African American Poetry (1870-1928): A Digital Anthology

Olivia Ward Bush Banks, "The Walk to Emmaus" (1899)


'Twas eventide. Along the dusty road
  Two weary travelers passed with aching feet
And heavy hearts, while each in saddened tones
  The story of their Lord would oft repeat.
We yearn for Him, and is it not three days
  Since first He lay within the silent tomb?
Yet when we hastened to His resting place,
  Our Lord had gone; His grave was wrapt in gloom.

Communing thus, these weary travelers went.
  Their hearts oppressed by mingled doubt and fear;
When lo! along the road to Emmaus
  Their Lord, the risen Christ Himself, drew near.

With gentle voice He asked of them their grief,–
  "Why are ye sad? and O, what troubleth thee?"
They knew not that the loving Master spoke,
  Their eyes were holden, that they could not see.

And one replied: "We know not where He is,–
  Our Lord, who promised Israel to redeem.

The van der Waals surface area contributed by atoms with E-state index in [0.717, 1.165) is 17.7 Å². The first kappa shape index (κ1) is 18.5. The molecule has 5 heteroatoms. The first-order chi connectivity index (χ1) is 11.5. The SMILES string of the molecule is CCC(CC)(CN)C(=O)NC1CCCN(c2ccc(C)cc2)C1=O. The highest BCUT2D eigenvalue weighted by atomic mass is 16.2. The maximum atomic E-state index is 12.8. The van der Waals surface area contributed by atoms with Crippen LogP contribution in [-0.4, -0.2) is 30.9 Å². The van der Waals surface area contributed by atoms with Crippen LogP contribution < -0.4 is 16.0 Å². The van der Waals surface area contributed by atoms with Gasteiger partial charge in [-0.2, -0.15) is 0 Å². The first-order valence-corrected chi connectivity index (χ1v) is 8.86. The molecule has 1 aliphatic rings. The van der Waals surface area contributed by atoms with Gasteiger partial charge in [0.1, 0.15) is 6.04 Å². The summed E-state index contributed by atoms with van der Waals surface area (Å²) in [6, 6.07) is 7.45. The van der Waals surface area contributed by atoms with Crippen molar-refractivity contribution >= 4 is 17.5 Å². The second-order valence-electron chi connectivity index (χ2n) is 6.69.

Art thou a stranger in Jerusalem?
  And knowest not what marvelous things have been?"

Then Jesus spoke. "Why are ye show of heart?
  Did not the prophets in the days of old
Proclaim that Christ must die and live again,
  That ye His wondrous power might behold?"

Their hearts were touched; the Master's thrilling words
  Dispelled their fears and cleared their darkened sight.
And while the Holy Scriptures He declared,
  There came sweet peace and filled their souls with light.

The Master ceased, and now the journey o'er
  He still would further go along the road.
But they constrained Him, saying: "Tarry here;
  Abide with us and enter our abode."

He deigned to pass within that humble home,
  His holy presence filled the place with light;
He sat at meat and brake and blessed the bread,
  And ere they know it vanished from their sight.

They said, with gladdened hearts, "It is our Lord,
  Our risen Christ for whom we long have yearned;
We knew Him not when walking by the way,
  And yet our hearts within us sweetly burned.

O Christian! walking o'er Life's rugged road,
  Thou too, like His disciples, oft shall say,–
"Did not our hearts within us sweetly burn
  When Jesus talked with us beside the way?"

Published in "Original Poems" (1899)

This page has tags: